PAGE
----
Articles about "NPR"

The New York Times might be snapping you soon

A Wednesday staff memo announcing the hire of New York Times deputy editor of audience development Justin Bank noted that he will be in charge of formulating “strategies for all existing and new social platforms (Facebook, Twitter, Pinterest but also new ones like Snapchat and WhatsApp).”

At least one Poynter follower wondered publicly whether that means The Gray Lady is jumping onto Snapchat.

The answer? Maybe, says Danielle Rhoades Ha, a spokesperson for The New York Times. Although The Times doesn’t currently have Snapchat or WhatsApp accounts, the paper “may experiment on those platforms.”

RELATED: Here’s how to use Snapchat (and how not to use Snapchat)

If The Times starts snapping its readers, it won’t be the first news organization to do so. The Washington Post, NPR and NowThisNews have all used the ephemeral messaging app to engage with their audiences. In August, BuzzFeed announced a new division that would use social platforms, including Snapchat, to propagate its content. Read more


Career Beat: Loren Mayor named chief operating officer for NPR

Good morning! Here are some career updates from the journalism community:

  • David Gillen is now executive editor of news enterprise at Bloomberg News. Previously, he was deputy business editor of enterprise at The New York Times. (Politico)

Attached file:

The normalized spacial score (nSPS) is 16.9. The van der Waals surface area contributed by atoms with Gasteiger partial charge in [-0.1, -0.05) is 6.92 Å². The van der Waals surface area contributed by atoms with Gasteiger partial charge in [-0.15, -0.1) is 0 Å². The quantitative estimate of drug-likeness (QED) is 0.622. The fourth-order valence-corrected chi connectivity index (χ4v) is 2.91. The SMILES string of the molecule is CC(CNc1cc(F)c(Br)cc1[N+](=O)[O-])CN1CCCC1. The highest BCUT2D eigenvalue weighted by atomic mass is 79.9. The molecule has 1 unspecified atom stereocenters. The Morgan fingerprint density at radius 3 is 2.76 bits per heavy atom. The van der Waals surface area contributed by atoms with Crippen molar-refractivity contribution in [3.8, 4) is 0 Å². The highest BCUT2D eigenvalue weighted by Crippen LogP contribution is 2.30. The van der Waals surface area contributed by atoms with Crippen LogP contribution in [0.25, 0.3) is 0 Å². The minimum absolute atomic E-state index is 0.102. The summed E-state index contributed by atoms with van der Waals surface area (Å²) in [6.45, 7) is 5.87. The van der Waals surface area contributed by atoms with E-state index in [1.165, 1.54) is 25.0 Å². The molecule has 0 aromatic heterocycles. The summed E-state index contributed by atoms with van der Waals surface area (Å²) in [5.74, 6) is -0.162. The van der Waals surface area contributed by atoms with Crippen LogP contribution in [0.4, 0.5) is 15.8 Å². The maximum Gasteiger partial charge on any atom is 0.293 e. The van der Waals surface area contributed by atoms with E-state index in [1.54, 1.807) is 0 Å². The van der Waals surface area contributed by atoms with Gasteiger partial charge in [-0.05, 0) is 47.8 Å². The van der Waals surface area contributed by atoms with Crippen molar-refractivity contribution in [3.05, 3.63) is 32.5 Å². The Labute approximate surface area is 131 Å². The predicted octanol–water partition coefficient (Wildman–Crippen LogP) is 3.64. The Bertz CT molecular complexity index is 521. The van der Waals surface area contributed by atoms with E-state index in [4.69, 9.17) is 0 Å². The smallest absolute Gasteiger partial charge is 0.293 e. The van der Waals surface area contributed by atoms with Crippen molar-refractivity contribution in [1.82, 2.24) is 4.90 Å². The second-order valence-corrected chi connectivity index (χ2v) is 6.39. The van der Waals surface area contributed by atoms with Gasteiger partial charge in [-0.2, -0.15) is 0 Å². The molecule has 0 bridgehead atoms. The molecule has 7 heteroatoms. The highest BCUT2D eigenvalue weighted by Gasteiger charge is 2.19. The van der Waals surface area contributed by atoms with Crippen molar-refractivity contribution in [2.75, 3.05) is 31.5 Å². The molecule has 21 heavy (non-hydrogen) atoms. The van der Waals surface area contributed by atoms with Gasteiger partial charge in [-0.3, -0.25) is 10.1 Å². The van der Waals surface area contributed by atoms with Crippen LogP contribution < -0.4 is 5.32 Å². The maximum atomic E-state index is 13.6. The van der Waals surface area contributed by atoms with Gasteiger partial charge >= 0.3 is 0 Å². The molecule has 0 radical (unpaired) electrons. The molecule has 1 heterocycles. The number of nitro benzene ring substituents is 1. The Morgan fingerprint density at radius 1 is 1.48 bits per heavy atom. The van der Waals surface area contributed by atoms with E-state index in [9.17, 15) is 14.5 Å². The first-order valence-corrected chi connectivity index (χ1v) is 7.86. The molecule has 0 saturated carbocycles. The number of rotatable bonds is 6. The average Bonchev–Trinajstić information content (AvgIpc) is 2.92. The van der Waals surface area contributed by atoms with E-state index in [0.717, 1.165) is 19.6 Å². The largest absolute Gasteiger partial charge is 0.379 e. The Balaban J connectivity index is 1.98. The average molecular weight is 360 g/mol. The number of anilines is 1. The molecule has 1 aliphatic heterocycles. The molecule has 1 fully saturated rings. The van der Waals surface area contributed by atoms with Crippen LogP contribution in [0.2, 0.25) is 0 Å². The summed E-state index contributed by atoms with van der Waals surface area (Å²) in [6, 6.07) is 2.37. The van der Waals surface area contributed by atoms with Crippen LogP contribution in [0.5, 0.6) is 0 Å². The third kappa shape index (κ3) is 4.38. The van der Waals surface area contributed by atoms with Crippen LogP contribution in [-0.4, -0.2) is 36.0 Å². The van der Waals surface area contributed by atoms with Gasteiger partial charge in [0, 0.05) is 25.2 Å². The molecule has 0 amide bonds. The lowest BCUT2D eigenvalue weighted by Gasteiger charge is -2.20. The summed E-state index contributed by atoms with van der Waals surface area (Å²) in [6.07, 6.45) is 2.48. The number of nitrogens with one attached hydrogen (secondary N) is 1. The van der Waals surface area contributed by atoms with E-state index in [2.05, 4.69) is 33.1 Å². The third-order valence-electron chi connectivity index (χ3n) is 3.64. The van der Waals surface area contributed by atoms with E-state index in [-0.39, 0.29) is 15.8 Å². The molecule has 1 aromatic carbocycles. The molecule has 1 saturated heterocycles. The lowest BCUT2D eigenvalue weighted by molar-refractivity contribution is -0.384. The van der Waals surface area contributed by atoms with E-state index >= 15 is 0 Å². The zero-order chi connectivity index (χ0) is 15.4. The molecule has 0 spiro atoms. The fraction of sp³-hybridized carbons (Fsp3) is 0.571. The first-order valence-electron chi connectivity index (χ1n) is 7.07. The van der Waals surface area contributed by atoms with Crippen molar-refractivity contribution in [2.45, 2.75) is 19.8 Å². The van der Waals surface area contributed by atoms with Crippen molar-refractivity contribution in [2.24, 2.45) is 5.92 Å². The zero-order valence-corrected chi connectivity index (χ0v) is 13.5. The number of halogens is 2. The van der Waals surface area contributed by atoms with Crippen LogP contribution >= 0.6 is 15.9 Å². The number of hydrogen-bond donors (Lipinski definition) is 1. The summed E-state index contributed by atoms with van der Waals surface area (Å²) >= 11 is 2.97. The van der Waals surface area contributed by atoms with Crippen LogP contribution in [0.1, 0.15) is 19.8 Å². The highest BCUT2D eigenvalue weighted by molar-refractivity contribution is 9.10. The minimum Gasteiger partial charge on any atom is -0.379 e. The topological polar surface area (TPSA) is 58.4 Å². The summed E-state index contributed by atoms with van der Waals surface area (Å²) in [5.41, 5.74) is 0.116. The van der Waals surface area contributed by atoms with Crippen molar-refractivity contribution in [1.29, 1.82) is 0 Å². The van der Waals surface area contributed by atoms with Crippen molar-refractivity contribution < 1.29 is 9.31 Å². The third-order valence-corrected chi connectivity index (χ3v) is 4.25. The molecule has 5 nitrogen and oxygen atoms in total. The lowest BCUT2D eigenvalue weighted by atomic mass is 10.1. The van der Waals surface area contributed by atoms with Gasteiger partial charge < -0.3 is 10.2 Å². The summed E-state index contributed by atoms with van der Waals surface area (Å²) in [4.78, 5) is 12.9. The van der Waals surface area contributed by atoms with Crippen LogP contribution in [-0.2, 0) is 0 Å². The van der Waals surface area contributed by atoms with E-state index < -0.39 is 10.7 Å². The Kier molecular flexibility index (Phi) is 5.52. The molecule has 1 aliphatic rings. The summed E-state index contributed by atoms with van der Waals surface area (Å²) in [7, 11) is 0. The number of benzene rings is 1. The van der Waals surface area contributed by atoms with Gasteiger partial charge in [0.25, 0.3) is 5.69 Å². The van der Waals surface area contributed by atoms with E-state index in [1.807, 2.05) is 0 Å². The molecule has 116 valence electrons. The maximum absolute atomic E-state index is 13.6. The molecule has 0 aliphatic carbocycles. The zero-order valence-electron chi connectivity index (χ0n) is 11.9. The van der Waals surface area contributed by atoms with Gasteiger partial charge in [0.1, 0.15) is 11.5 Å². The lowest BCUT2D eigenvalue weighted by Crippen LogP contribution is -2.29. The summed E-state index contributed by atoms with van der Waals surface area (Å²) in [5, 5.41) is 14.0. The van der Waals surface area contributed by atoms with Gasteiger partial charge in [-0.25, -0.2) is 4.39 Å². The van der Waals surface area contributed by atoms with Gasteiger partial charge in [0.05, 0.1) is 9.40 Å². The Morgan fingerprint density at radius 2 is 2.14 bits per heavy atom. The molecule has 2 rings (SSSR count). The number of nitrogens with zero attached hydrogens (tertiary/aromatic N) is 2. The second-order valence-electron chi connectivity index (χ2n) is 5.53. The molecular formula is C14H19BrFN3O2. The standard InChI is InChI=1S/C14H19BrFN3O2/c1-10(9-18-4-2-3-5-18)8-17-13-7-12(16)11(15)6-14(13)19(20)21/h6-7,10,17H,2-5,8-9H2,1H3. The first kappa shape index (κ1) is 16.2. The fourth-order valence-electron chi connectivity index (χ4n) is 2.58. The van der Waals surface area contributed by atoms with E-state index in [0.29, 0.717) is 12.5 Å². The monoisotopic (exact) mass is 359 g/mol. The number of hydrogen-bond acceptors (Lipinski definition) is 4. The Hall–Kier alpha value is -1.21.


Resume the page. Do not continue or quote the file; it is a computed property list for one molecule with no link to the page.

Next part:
• Loren Mayor is now chief operating officer for NPR. Previously, she was senior vice president of strategy there. (Poynter)
  • Weston Phippen is now a reporter for the National Journal. Previously, he was a staff writer at the Tampa Bay Times. Lauren Fox will be a Congress reporter at the National Journal. Previously, she was a political reporter at U.S. News and World Report. (Email)
  • Mark Brackenbury has been named executive editor for the Connecticut Group at Digital First Media. He is managing editor for the New Haven Register. (New Haven Register)
  • Colleen Noonan has been named vice president of marketing and creative service for the New York Daily News. Previously, she was a digital media and marketing consultant at Pitney Bowes. Melanie Schnuriger is now vice president of product development for the New York Daily News. Previously, she was general manager of fashion and beauty for Hearst Digital Media. Kristen Lee is director of digital development for the New York Daily News. Previously, she was digital integration editor there. Brad Gerick is now director of social media for the New York Daily News. He has been social media manager and regional editor for Zach Haberman is now deputy managing editor for digital at the New York Daily News. Previously, he was digital news editor there. Cristina Everett is now deputy managing editor for digital entertainment at the New York Daily News. Previously, she was senior digital entertainment editor there. Andy Clayton is now deputy managing editor for digital sports at the New York Daily News. Previously, he was senior online sports editor there. Christine Roberts is mobile and emerging products editor at the New York Daily News. Previously, she was an associate homepage editor there. (Email)

Job of the day: BuzzFeed is looking for a National LGBT Reporter. Get your résumés in! (BuzzFeed)

Send Ben your job moves: Read more


Kinsey Wilson leaves NPR